The United States Department of Justice states that harboring a fugitive can be considered either a felony or a misdemeanor. A person convicted of the crime is generally subject to imprisonment for up to one year, however, in some circumstances the penalty can be increased to up to five years in prison.Continue Reading
The Legal Information Institute of the Cornell University Law School notes that a criminal offense is a misdemeanor if the maximum applicable term of imprisonment is less than a year. A criminal offense is considered a felony if the maximum applicable term of imprisonment is more than a year.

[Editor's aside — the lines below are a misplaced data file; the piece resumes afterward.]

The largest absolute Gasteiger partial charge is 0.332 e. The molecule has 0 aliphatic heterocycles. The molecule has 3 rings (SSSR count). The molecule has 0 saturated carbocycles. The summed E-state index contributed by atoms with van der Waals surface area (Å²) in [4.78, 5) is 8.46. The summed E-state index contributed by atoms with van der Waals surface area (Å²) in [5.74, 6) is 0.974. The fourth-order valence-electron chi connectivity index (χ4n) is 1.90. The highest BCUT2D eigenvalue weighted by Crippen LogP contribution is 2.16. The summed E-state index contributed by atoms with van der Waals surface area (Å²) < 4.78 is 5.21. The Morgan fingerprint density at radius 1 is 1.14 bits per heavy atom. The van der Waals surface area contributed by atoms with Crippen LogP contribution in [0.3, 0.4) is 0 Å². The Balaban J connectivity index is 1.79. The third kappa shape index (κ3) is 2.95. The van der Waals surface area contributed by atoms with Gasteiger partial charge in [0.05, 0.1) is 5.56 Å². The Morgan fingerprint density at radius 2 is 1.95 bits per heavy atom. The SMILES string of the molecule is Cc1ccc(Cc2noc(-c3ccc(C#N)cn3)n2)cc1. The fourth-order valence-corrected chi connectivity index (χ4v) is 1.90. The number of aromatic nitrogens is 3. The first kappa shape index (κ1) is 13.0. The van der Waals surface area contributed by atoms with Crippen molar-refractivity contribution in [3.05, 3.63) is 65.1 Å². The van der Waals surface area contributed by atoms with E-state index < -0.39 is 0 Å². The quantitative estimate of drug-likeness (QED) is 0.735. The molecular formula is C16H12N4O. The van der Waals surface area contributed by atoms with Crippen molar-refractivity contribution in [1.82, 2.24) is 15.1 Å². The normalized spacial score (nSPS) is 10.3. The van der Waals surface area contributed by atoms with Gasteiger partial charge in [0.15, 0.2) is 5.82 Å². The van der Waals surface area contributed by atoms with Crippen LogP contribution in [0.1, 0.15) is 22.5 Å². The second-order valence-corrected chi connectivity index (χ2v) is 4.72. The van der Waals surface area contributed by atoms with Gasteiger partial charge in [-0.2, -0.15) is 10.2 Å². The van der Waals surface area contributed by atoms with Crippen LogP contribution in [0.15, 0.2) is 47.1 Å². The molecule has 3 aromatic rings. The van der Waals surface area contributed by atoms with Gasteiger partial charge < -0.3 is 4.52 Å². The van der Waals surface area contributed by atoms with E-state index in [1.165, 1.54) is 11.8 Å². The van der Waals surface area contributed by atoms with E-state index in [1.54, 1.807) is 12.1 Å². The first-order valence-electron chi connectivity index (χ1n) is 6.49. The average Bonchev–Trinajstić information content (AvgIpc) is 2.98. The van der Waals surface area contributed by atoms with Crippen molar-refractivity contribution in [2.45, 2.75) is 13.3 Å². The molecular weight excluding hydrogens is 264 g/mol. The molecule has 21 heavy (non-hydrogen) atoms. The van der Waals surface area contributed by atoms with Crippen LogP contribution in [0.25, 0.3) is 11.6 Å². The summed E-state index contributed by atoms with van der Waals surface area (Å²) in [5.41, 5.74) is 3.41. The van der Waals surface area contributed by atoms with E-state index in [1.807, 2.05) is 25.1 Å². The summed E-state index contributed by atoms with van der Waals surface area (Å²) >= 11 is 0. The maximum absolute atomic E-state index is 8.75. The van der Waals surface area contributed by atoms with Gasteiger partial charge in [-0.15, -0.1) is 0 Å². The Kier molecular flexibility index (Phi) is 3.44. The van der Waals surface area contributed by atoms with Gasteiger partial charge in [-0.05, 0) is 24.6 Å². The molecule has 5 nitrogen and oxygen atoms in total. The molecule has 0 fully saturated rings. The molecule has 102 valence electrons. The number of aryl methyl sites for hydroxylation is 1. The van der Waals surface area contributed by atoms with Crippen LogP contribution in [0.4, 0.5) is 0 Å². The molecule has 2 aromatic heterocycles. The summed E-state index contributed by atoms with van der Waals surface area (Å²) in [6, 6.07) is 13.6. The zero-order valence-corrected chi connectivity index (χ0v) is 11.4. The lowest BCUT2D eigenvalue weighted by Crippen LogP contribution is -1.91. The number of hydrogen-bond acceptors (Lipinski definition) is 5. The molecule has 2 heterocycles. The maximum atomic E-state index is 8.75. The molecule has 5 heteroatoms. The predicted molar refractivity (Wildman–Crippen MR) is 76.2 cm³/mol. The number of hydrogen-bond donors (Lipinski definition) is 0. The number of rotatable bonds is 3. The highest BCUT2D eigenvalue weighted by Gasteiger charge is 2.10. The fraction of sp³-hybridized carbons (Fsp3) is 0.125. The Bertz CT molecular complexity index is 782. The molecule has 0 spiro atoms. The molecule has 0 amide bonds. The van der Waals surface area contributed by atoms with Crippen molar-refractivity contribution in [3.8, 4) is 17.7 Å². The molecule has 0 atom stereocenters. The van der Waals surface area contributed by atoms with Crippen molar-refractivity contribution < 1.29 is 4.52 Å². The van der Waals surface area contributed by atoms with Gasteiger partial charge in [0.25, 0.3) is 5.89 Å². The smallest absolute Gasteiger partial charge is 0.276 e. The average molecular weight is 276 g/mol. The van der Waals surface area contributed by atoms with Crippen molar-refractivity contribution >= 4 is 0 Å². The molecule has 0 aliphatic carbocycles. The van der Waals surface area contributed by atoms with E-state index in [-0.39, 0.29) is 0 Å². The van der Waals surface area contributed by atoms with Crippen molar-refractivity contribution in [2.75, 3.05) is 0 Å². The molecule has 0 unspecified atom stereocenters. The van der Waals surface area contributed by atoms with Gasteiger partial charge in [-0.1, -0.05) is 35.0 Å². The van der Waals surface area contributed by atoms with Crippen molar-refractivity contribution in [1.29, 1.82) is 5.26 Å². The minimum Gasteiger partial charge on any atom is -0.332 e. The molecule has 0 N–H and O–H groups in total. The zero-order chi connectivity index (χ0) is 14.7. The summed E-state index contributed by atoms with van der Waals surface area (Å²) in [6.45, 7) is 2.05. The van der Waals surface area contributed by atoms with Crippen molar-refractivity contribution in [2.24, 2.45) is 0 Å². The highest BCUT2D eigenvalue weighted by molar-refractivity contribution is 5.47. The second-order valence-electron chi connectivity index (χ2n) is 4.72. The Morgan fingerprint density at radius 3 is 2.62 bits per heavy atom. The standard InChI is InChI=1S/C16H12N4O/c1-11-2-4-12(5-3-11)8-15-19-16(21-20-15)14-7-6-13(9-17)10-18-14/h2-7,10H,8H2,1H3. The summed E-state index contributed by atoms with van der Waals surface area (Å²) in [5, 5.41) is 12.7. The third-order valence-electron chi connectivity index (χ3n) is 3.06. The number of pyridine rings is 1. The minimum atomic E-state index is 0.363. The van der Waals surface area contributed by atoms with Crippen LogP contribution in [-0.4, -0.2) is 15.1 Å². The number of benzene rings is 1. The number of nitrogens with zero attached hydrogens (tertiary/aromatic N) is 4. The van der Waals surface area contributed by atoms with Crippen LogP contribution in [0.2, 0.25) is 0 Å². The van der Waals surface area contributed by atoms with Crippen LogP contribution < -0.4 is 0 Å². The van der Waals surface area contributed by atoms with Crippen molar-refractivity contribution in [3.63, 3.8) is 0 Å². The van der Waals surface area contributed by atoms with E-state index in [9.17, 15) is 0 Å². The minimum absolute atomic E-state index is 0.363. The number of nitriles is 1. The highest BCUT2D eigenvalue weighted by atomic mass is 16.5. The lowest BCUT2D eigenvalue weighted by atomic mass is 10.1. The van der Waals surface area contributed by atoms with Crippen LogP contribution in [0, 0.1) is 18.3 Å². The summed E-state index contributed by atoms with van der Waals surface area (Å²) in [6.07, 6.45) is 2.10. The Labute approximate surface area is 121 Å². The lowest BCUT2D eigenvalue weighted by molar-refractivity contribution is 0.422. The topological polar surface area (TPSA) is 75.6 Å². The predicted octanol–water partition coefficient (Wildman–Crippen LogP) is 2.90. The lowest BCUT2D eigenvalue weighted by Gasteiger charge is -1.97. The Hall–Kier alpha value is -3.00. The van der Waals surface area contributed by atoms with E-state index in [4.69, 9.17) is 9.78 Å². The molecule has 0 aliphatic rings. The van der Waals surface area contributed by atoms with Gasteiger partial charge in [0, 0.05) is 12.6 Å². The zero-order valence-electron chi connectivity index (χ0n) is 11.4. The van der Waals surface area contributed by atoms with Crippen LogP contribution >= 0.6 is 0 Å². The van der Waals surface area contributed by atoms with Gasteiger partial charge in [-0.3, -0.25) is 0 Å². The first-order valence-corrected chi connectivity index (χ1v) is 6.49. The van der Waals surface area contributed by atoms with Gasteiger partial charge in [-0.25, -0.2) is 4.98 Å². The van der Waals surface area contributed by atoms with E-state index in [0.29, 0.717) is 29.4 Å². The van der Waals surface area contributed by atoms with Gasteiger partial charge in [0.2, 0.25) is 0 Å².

According to The United States Department of Justice, harboring a fugitive is a felony only if the fugitive is convicted of any offense, if the warrant or process issued for the fugitive's arrest is on a felony charge, or if the harbored fugitive escaped from custody.Learn more about Law